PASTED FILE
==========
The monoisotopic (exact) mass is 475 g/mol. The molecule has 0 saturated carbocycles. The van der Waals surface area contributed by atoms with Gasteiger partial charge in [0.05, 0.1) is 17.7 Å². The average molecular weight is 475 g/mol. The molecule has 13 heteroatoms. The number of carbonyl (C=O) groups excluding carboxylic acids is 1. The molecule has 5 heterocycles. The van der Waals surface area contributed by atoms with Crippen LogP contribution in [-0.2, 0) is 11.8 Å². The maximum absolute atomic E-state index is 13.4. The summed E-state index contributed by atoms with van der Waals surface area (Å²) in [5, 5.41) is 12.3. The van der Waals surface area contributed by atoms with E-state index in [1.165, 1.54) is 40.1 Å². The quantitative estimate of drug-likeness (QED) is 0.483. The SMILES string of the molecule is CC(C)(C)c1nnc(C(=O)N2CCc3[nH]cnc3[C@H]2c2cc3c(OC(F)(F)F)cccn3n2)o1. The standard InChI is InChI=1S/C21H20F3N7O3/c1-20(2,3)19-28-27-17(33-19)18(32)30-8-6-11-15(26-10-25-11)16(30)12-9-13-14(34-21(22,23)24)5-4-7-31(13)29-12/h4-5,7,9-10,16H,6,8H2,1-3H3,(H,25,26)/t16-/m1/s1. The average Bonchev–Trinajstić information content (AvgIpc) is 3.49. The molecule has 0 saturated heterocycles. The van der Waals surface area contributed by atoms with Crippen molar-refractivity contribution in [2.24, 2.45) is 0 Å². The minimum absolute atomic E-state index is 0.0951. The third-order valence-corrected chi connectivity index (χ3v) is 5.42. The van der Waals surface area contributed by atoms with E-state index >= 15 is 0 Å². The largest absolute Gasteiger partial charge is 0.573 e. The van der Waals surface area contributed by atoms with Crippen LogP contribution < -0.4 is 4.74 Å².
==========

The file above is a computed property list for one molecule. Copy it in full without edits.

The monoisotopic (exact) mass is 475 g/mol. The molecule has 0 saturated carbocycles. The van der Waals surface area contributed by atoms with Gasteiger partial charge in [0.05, 0.1) is 17.7 Å². The average molecular weight is 475 g/mol. The molecule has 13 heteroatoms. The number of carbonyl (C=O) groups excluding carboxylic acids is 1. The molecule has 5 heterocycles. The van der Waals surface area contributed by atoms with Crippen LogP contribution in [-0.2, 0) is 11.8 Å². The maximum absolute atomic E-state index is 13.4. The summed E-state index contributed by atoms with van der Waals surface area (Å²) in [5, 5.41) is 12.3. The van der Waals surface area contributed by atoms with E-state index in [1.165, 1.54) is 40.1 Å². The quantitative estimate of drug-likeness (QED) is 0.483. The SMILES string of the molecule is CC(C)(C)c1nnc(C(=O)N2CCc3[nH]cnc3[C@H]2c2cc3c(OC(F)(F)F)cccn3n2)o1. The standard InChI is InChI=1S/C21H20F3N7O3/c1-20(2,3)19-28-27-17(33-19)18(32)30-8-6-11-15(26-10-25-11)16(30)12-9-13-14(34-21(22,23)24)5-4-7-31(13)29-12/h4-5,7,9-10,16H,6,8H2,1-3H3,(H,25,26)/t16-/m1/s1. The average Bonchev–Trinajstić information content (AvgIpc) is 3.49. The molecule has 0 saturated heterocycles. The van der Waals surface area contributed by atoms with Crippen molar-refractivity contribution in [2.24, 2.45) is 0 Å². The minimum absolute atomic E-state index is 0.0951. The third-order valence-corrected chi connectivity index (χ3v) is 5.42. The van der Waals surface area contributed by atoms with E-state index >= 15 is 0 Å². The largest absolute Gasteiger partial charge is 0.573 e. The van der Waals surface area contributed by atoms with Crippen LogP contribution < -0.4 is 4.74 Å².